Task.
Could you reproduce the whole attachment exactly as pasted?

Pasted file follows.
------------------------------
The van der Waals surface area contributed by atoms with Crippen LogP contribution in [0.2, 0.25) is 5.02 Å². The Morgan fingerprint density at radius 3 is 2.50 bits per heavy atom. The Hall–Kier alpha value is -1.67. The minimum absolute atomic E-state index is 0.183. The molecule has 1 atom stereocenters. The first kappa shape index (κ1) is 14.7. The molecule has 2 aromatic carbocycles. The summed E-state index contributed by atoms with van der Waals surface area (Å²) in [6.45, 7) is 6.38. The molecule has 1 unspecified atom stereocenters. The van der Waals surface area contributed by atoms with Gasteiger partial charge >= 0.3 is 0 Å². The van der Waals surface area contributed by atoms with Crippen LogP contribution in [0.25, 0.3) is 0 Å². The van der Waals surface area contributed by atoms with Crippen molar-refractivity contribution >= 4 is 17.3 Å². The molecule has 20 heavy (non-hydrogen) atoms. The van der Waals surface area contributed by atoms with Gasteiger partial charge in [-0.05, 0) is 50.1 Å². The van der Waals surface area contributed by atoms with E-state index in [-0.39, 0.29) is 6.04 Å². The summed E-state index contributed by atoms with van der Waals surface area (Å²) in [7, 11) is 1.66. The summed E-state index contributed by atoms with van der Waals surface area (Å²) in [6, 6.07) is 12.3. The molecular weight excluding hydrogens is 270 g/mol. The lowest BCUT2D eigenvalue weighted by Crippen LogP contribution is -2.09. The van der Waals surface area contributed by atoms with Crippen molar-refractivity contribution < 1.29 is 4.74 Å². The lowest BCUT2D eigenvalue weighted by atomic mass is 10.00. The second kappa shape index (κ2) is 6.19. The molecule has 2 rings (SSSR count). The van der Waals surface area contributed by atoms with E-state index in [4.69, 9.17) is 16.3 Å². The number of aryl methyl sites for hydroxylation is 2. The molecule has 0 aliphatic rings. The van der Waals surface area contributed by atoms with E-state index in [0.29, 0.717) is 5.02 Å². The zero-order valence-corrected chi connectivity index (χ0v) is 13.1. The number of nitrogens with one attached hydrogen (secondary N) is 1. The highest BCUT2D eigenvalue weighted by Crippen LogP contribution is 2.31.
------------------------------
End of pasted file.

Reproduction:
The van der Waals surface area contributed by atoms with Crippen LogP contribution in [0.2, 0.25) is 5.02 Å². The Morgan fingerprint density at radius 3 is 2.50 bits per heavy atom. The Hall–Kier alpha value is -1.67. The minimum absolute atomic E-state index is 0.183. The molecule has 1 atom stereocenters. The first kappa shape index (κ1) is 14.7. The molecule has 2 aromatic carbocycles. The summed E-state index contributed by atoms with van der Waals surface area (Å²) in [6.45, 7) is 6.38. The molecule has 1 unspecified atom stereocenters. The van der Waals surface area contributed by atoms with Gasteiger partial charge >= 0.3 is 0 Å². The van der Waals surface area contributed by atoms with Crippen LogP contribution in [0.25, 0.3) is 0 Å². The van der Waals surface area contributed by atoms with Crippen molar-refractivity contribution >= 4 is 17.3 Å². The molecule has 20 heavy (non-hydrogen) atoms. The van der Waals surface area contributed by atoms with Gasteiger partial charge in [-0.05, 0) is 50.1 Å². The van der Waals surface area contributed by atoms with E-state index in [-0.39, 0.29) is 6.04 Å². The summed E-state index contributed by atoms with van der Waals surface area (Å²) in [7, 11) is 1.66. The summed E-state index contributed by atoms with van der Waals surface area (Å²) in [6, 6.07) is 12.3. The molecular weight excluding hydrogens is 270 g/mol. The lowest BCUT2D eigenvalue weighted by Crippen LogP contribution is -2.09. The van der Waals surface area contributed by atoms with Crippen molar-refractivity contribution < 1.29 is 4.74 Å². The lowest BCUT2D eigenvalue weighted by atomic mass is 10.00. The second kappa shape index (κ2) is 6.19. The molecule has 2 rings (SSSR count). The van der Waals surface area contributed by atoms with E-state index in [4.69, 9.17) is 16.3 Å². The number of aryl methyl sites for hydroxylation is 2. The molecule has 0 aliphatic rings. The van der Waals surface area contributed by atoms with E-state index in [0.29, 0.717) is 5.02 Å². The zero-order valence-corrected chi connectivity index (χ0v) is 13.1. The number of nitrogens with one attached hydrogen (secondary N) is 1. The highest BCUT2D eigenvalue weighted by Crippen LogP contribution is 2.31.